Friday 20 December 2013

Teresa Mascianà - Shine

Album review by

She's a multi-talented lady is Italian Teresa Mascianà. As well as being a noted sound engineer and having toured the globe with various bands and undertaken studio work, her instrument of choice is the bass, and she's proving her worth as a songwriter and singer as well. 2012 saw her release her first album 'Don't Love Me', which garnered favourable reviews and secured her a spot on the soundtrack to the film 'Aspromonte' in which she also had an acting role. As indicated by the title of her debut album and also this new record, 'Shine', she's not confined to the Italian language either, with the nine songs here being a mixture of English and her native tongue. Unlike some acts who have more success in the English speaking world when using that language, the Italian songs add an extra dimension rather than being off-putting to non-speakers.

Coming from a rock background but also being inspired by the sounds of the US west-coast and traditional "indie" type music, there's a certain universal appeal to many of these songs. The quirky nature and handclaps of opening track 'Have A Good Time' wouldn't have been out of place on an alternative guitar band's album from three decades ago, but it doesn't sound dated and provides a sprightly start to proceedings. It's one of several highlights, despite the use of English swearwords with a heavy Italian accent being perhaps a little odd sounding, and maybe the reason why the Italian songs are less difficult to fault. The semi-acoustic 'Crazy' falls foul of the same problem, but otherwise adds some welcome variety. The title-track is another vibrant stand-out, taking in a little more of a classic rock edge.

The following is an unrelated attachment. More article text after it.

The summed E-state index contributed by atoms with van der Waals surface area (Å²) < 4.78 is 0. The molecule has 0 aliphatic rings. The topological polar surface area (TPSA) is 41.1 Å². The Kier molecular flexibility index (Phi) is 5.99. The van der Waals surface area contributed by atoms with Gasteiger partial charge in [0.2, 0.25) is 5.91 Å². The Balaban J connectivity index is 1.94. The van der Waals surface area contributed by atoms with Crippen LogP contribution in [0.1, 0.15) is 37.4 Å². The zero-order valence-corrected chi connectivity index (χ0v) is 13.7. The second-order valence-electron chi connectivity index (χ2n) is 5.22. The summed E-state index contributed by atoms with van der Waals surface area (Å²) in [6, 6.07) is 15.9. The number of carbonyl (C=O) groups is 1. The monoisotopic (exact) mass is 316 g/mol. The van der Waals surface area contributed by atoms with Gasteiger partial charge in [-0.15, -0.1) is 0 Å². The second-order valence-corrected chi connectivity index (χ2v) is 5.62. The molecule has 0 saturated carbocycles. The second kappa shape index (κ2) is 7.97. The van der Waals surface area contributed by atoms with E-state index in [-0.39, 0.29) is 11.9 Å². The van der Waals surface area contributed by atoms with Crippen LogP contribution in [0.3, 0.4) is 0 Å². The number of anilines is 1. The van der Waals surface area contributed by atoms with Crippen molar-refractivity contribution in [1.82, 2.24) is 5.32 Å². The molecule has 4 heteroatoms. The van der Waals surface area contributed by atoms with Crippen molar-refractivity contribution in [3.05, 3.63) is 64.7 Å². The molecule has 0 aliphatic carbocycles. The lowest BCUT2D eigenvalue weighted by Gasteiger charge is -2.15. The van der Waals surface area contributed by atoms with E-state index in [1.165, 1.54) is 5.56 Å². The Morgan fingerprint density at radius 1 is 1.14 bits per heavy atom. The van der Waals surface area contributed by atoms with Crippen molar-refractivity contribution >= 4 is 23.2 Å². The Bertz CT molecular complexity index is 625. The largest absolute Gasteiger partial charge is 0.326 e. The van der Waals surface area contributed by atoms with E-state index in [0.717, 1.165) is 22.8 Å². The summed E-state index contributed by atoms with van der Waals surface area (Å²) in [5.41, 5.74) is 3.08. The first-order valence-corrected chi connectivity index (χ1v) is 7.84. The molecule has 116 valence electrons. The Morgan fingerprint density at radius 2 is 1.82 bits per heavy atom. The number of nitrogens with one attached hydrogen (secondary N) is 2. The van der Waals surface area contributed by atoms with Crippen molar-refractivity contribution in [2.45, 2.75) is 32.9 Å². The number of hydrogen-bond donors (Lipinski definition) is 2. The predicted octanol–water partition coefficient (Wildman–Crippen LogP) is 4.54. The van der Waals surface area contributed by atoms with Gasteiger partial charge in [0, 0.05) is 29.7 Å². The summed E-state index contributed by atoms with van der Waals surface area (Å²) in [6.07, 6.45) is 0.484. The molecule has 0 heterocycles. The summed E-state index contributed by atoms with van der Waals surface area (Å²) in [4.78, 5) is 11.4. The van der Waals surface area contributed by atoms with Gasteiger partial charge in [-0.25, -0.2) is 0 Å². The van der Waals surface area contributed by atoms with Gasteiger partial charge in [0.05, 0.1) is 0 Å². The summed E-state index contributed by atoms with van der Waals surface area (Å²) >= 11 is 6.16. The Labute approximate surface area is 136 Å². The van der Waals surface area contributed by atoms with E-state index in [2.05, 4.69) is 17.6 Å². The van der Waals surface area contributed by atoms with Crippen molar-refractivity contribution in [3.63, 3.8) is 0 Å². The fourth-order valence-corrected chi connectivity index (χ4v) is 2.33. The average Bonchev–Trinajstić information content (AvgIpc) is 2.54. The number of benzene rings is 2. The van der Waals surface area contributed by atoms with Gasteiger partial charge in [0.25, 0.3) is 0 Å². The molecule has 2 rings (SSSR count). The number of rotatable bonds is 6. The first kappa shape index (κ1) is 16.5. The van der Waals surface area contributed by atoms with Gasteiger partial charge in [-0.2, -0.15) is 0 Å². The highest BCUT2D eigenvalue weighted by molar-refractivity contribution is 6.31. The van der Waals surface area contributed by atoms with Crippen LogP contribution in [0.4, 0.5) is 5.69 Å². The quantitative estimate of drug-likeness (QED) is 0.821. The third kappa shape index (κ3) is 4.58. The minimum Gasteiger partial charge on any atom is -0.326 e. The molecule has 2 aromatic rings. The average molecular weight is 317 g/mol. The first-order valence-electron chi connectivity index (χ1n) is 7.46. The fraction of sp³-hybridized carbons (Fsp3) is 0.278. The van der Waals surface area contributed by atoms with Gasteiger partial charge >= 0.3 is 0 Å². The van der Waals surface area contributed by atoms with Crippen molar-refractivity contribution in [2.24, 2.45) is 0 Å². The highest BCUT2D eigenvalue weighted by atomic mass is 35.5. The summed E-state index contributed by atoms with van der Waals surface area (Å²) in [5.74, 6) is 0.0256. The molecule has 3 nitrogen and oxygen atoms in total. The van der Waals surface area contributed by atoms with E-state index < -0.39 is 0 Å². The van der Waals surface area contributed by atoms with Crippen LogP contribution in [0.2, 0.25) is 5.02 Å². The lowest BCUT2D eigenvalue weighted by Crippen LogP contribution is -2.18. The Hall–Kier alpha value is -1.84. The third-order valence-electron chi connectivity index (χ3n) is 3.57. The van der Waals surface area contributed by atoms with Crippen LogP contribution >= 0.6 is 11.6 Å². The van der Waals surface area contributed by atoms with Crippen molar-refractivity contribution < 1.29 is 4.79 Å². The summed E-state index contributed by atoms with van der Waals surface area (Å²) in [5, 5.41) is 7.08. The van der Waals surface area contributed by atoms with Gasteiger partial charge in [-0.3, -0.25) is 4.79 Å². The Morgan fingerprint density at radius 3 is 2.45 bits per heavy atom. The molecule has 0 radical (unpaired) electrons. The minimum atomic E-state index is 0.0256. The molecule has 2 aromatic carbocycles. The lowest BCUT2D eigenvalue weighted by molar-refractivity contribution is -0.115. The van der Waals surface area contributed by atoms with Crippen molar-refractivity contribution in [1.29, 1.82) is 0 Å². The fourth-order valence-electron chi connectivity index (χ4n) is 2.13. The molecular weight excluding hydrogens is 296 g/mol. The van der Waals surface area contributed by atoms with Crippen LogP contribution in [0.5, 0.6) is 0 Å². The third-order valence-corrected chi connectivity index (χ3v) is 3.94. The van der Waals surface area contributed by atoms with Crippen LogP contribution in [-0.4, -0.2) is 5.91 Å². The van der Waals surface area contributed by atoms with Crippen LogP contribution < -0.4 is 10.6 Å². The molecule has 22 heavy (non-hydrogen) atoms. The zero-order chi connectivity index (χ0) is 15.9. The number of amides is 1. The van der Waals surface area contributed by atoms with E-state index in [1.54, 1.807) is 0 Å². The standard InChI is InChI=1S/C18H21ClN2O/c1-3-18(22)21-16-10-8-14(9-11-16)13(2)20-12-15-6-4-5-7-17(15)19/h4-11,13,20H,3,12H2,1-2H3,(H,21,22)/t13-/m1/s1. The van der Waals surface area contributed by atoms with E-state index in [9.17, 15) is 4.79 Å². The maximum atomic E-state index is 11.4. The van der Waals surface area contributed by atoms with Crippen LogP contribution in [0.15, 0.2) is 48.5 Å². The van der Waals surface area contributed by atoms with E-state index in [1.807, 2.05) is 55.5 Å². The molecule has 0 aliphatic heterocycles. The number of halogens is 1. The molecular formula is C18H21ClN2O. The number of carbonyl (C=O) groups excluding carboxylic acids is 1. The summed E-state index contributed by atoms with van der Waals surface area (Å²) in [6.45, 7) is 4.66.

Of the Italian songs (which number fewer), 'Non ci penso piu' feels more natural but eases its foot of the gas a touch, aiming for something with a deeper bass groove and succeeding in doing so. There is a slight tendency to slide closer to the middle of the road and appeal to a more pop-oriented crowd; this is heard on 'Melissa Knows' and the aforementioned 'Crazy', but both are still enjoyable. 'Africa' has its roots firmly in AOR and is a dedication to the missionary Vincenzo Troletti, yet it may put off those with more eclectic or alternative tastes. That eclecticism is found on 'Gundo Senado' which stirs the pot and makes things more interesting again, whilst 'Away' brings us back to that indie-rock vitality heard in the opening tracks. Perhaps the ultimate summary is saved for last, as the atmospheric 'Carry Me On' fuses this indie sound with classic rock and results in one of the best songs on the album; it's a fitting finale.

Teresa Mascianà's website

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